YouTube reveals its plans for ‘Creator Music’ revenue sharing


YouTube’s next expansion plans have been leaking out in recent weeks, but at its ‘Made on YouTube’ event yesterday they were confirmed, including a significant shift in the way commercial music can be used by YouTube’s community of creators.

It’s all about a new hub within YouTube called Creator Music, where people can browse a catalogue of tracks and buy “affordable, high-quality music licenses that offer them full monetizing potential” – meaning that they will keep their full share of the revenues from any videos they make that use these tracks, rather than see them claimed by rightsholders.

YouTube said that Creator Music will support other kinds of licensing too. “For creators who don’t want to buy a license up front, they’ll be able to use songs and share revenue with the track’s artist and associated rights holders,” it said. The new hub is currently only available in the US in beta, with more countries set to get it in 2023.

It’s a big moment for YouTube in several ways. First, it’s the next step on from its existing Content ID system, which according to figures recently shared by the company, generated more than 30% of YouTube’s $6bn music payouts in the last year.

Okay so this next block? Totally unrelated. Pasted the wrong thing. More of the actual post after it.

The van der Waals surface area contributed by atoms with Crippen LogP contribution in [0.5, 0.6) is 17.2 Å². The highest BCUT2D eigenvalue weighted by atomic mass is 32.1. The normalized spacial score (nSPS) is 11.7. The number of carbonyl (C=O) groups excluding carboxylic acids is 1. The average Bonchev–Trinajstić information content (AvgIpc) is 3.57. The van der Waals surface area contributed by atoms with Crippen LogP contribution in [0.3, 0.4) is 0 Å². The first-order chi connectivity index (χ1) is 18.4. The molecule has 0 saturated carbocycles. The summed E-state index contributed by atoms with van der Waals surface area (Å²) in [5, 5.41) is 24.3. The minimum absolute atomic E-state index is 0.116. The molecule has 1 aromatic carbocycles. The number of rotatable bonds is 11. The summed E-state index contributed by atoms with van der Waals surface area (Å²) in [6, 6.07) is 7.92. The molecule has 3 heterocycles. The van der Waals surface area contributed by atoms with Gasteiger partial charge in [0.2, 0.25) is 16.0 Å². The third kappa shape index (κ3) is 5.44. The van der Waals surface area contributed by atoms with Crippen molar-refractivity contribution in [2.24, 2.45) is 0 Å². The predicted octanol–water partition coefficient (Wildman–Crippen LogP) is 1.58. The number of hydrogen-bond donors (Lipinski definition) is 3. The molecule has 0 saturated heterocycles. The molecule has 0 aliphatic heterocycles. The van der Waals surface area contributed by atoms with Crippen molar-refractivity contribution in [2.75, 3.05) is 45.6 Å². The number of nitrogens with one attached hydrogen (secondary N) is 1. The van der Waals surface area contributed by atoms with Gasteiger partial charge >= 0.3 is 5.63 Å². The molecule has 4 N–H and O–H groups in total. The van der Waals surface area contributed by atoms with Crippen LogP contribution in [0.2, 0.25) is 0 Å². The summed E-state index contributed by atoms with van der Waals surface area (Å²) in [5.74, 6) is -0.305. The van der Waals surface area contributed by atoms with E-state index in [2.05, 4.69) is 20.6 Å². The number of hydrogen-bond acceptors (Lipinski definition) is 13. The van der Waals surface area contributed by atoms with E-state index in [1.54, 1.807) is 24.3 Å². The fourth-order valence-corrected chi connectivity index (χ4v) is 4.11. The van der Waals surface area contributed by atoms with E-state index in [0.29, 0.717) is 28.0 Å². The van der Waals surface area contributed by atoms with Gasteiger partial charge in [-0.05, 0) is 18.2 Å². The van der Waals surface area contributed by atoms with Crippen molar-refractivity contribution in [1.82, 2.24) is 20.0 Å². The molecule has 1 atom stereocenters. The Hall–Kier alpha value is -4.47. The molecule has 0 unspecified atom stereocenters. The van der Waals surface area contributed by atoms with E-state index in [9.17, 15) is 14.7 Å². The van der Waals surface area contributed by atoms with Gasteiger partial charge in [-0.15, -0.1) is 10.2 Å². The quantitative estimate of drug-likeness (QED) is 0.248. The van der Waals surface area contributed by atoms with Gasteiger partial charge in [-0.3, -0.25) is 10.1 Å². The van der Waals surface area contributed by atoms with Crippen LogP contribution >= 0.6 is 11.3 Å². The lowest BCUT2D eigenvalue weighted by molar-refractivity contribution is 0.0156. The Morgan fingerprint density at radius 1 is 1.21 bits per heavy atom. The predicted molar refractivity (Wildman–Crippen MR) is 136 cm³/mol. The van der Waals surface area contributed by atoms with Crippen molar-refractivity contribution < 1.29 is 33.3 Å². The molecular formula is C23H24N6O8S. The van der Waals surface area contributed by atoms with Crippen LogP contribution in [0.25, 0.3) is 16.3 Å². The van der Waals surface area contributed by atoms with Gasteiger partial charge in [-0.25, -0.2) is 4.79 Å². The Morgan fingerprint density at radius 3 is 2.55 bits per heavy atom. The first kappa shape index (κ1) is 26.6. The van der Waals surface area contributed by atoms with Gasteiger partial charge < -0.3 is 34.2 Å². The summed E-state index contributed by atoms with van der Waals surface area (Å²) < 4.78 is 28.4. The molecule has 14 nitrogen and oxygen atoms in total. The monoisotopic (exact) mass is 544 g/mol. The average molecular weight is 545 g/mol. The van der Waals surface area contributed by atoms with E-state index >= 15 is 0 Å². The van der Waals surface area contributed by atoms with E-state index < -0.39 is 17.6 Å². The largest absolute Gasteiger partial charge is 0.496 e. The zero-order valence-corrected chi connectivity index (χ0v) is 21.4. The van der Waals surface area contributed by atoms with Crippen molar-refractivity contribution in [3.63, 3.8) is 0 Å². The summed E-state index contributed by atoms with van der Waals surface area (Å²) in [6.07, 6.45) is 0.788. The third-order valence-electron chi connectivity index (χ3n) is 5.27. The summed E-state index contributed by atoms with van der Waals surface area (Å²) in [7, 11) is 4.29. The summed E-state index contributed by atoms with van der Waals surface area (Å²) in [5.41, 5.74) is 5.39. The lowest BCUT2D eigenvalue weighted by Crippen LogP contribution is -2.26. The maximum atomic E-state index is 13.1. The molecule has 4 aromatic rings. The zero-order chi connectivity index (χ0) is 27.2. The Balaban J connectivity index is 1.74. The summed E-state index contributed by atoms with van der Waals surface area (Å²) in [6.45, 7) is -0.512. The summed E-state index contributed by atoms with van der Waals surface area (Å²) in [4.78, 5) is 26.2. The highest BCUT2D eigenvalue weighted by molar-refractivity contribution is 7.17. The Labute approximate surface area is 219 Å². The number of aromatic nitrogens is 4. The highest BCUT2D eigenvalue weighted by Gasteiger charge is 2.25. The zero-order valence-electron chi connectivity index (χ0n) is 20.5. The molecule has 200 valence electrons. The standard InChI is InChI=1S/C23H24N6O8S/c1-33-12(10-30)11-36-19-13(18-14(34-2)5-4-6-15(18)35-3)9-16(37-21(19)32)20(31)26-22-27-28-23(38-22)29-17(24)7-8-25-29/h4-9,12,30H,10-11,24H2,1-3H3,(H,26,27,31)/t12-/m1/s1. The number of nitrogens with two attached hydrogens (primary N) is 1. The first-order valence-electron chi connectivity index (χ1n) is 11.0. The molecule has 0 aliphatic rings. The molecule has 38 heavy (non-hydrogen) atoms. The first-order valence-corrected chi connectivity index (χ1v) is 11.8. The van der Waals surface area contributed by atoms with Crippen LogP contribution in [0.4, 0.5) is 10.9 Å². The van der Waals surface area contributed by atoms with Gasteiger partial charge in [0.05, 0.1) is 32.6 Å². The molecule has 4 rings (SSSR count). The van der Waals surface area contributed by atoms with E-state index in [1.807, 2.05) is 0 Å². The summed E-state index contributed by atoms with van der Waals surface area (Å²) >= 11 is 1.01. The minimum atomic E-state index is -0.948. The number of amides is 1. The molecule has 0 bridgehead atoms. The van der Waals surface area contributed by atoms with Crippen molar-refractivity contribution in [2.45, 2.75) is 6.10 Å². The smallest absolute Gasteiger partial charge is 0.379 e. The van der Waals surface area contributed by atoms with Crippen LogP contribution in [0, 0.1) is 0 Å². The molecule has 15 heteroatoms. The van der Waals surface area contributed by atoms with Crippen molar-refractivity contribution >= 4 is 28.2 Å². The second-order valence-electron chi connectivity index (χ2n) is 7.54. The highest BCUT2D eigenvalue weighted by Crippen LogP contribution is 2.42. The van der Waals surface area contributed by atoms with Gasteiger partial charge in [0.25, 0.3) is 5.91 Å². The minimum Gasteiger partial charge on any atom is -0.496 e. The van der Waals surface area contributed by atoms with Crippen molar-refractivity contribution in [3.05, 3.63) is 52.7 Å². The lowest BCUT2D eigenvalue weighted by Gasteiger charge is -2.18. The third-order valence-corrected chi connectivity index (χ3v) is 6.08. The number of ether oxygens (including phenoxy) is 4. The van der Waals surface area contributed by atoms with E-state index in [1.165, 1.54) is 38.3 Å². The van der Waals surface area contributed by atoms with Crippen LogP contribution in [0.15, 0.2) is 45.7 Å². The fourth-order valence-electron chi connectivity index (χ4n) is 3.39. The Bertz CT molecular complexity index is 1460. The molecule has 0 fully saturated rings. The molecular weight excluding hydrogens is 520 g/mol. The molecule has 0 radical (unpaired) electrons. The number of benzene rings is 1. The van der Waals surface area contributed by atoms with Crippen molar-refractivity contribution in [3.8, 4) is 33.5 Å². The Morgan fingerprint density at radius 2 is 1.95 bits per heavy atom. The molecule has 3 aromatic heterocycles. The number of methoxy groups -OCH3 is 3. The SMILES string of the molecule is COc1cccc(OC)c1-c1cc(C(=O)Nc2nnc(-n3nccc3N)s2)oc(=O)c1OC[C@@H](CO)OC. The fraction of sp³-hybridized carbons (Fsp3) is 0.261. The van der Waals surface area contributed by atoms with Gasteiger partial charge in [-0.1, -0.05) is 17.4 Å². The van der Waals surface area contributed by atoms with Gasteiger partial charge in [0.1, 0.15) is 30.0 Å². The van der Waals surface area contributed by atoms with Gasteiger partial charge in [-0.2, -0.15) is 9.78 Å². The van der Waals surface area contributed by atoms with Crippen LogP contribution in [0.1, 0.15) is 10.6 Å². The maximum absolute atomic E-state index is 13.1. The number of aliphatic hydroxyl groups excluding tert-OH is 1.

That system was driven by rightsholders’ ability to claim the ad revenues from videos using their music. It’s been lucrative, albeit with some recent controversy around how Content ID works on the publishing side of things, and the potential for accidentally incorrect (or even deliberately scammy) claims.

Content ID was still an all-or-nothing affair: if a video used commercial music which was then claimed by a rightsholder, the creator of the video would lose all of the ad revenues. Fair for someone just uploading copyrighted music, but it disincentivised more creative use.

That’s one reason why there’s such a big and thriving genre of ‘play-through’ videos where people play a game and talk about it, but nowhere near the same thing for people, say, playing albums and talking about them. So, YouTube’s new system *could* ignite a new wave of creators and content around music, where those creators can get paid and so can the rightsholders.

Alongside this announcement, YouTube expanded its partner program for “Shorts-focused creators”, dropping the eligibility requirements to 1,000 subscribers with more than 10m Shorts views in the previous 90 days.

There will also be a new ‘lower tier’ of the program that unlocks fan-funding features (Super Chat, channel memberships etc) to emerging creators, whether they’re focusing on Shorts, regular videos or livestreams – or all three.

That won’t launch until 2023 though, as will a new revenue-sharing scheme for YouTube Shorts. It will see partner creators sharing a pool of 45% of the revenues from advertising around these clips “distributed based on their share of total Shorts views”.

YouTube stressed that this won’t change depending on whether they’re using music or not – the licensing costs will be covered within its 55% share. It’s also testing a Shorts-specific version of its Super Thanks monetisation feature as part of its expansion plans for the format.

Written by: Stuart Dredge